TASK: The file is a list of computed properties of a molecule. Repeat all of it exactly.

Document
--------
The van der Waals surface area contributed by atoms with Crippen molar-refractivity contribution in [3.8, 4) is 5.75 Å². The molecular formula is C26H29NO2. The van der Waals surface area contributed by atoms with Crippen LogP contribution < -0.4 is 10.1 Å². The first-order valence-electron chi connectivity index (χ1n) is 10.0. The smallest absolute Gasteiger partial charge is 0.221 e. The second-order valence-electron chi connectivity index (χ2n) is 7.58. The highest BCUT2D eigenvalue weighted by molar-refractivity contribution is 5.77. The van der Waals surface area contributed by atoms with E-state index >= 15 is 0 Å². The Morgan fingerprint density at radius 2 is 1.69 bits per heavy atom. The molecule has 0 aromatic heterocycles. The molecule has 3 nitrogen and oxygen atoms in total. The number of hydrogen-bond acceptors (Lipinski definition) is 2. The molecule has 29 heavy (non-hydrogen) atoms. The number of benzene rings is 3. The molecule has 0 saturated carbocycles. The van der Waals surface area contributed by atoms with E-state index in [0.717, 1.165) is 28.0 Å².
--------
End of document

The van der Waals surface area contributed by atoms with Crippen molar-refractivity contribution in [3.8, 4) is 5.75 Å². The molecular formula is C26H29NO2. The van der Waals surface area contributed by atoms with Crippen LogP contribution < -0.4 is 10.1 Å². The first-order valence-electron chi connectivity index (χ1n) is 10.0. The smallest absolute Gasteiger partial charge is 0.221 e. The second-order valence-electron chi connectivity index (χ2n) is 7.58. The highest BCUT2D eigenvalue weighted by molar-refractivity contribution is 5.77. The van der Waals surface area contributed by atoms with E-state index >= 15 is 0 Å². The Morgan fingerprint density at radius 2 is 1.69 bits per heavy atom. The molecule has 0 aromatic heterocycles. The molecule has 3 nitrogen and oxygen atoms in total. The number of hydrogen-bond acceptors (Lipinski definition) is 2. The molecule has 29 heavy (non-hydrogen) atoms. The number of benzene rings is 3. The molecule has 0 saturated carbocycles. The van der Waals surface area contributed by atoms with E-state index in [0.717, 1.165) is 28.0 Å².